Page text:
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Iraq’s Nujaba leader urges US to ‘take lessons’ from defeat in Afghanistan

US Rep. Ilhan Omar (D-MN) (L) talks with Speaker of the House Nancy Pelosi (D-CA) during a rally with fellow Democrats before voting on H.R. 1, or the People Act, on the East Steps of the US Capitol on March 08, 2019 in Washington, DC. (AFP photo)
Nasr al-Shammari, the deputy secretary-general and spokesman of Iraq’s Al-Nujaba resistance movement (File Photo)

A senior leader of Iraq’s al-Nujaba resistance movement has urged the American forces stationed in the Arab country to “take lessons” from their humiliating defeat in and ouster from Afghanistan.

Nasr al-Shammari, the deputy secretary-general and spokesman of the group, in a statement on Tuesday, said the turn of events in war-ravaged Afghanistan carry “two important lessons.”

The first lesson, he asserted, is that the resistance, led by the Popular Mobilization Units (PMU), in 2014 prevented the capital city of Baghdad from meeting the fate of Kabul.

The second lesson pertains to American mercenaries and their allies in Iraq that they should immediately leave the country “as long as the way of return to the homeland is still open.”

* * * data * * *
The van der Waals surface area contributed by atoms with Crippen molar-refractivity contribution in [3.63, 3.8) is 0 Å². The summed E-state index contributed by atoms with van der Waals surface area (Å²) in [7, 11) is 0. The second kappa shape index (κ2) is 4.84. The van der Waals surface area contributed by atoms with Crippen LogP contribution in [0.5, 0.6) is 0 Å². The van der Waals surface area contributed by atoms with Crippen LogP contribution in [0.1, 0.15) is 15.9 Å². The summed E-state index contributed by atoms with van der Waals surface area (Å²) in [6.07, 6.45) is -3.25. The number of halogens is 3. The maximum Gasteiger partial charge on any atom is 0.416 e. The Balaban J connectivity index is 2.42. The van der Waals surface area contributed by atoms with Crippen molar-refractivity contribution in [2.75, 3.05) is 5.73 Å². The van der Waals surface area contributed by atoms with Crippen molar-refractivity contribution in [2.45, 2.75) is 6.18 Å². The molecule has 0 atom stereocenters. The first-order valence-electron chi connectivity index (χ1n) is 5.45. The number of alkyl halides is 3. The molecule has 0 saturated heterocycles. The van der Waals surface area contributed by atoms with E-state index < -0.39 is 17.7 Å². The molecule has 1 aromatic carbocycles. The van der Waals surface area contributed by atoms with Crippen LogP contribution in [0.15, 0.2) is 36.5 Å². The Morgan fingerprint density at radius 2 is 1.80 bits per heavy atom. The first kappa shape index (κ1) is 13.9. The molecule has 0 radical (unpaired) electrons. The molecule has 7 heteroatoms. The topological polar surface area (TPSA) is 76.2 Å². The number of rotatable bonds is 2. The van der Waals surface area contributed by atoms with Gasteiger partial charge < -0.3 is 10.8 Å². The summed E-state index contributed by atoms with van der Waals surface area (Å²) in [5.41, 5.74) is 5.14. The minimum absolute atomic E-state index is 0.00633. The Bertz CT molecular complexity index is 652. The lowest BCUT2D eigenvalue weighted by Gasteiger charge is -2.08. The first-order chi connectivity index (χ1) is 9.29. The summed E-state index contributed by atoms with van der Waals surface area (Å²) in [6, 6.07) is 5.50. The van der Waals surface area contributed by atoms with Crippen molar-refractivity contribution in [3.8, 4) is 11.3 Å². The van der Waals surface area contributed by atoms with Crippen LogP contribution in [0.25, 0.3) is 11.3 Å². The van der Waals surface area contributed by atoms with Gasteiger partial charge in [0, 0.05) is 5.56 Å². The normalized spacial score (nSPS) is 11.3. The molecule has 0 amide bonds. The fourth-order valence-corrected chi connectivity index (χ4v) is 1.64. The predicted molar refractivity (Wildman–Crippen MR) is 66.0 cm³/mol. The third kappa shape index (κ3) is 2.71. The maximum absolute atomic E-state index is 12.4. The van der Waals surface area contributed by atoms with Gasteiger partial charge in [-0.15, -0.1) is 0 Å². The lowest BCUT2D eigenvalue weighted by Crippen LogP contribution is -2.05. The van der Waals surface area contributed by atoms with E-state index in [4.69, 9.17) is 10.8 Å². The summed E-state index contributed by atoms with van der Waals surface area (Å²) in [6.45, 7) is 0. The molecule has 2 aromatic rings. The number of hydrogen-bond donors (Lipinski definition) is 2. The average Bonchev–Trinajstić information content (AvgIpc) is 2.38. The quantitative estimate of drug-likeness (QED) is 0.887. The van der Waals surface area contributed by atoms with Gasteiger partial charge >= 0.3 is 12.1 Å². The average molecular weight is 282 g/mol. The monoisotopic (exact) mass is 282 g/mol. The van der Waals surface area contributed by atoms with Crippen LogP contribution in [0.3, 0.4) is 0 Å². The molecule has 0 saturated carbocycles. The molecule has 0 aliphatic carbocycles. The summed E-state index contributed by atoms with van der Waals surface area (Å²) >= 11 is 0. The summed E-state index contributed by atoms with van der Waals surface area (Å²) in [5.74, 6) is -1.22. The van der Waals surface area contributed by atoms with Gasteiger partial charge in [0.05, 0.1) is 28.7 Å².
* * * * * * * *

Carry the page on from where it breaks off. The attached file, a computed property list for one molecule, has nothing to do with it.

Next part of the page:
He went on to declare that the day of the withdrawal of US forces from Iraq “is not far off.”

The astonishing speed and aggression with which the Taliban militant group laid siege to Kabul and other strategic provincial capitals of Afghanistan last week has left the whole world stunned.

The takeover by the Taliban took the US government by c surprise as they rushed military reinforcements to Kabul to oversee the evacuation of US diplomats from the country.

Reactions have been coming in from different quarters, with the Western governments largely cautious, while the popular resistance movements in the region more open and welcoming.

With the US pulling out of Afghanistan, ending its longest war, calls have intensified for the American forces in Iraq to beat the retreat in Iraq, where it has maintained military presence since 2013.

The attacks on the US forces in Iraq have seen an alarmingly spike in last few years, especially since the assassination of top anti-terror commanders Gen. Qassem Soleimani and Abu Mahdi al-Muhandis, with resistance groups and the people of Iraq demanding the ouster of foreign occupying forces.

Meanwhile, in a separate development, Iran’s newly-elected President Ebrahim Raeisi had a telephonic conversation with Iraqi premier Mustafa Al-Kadhimi on Tuesday.

The two officials discussed various bilateral and regional issues, including developments in neighboring Afghanistan, and regional peace and security.

Raeisi is expected to attend an upcoming regional summit in Baghdad, which will be his first foreign visit since assuming office earlier this month.


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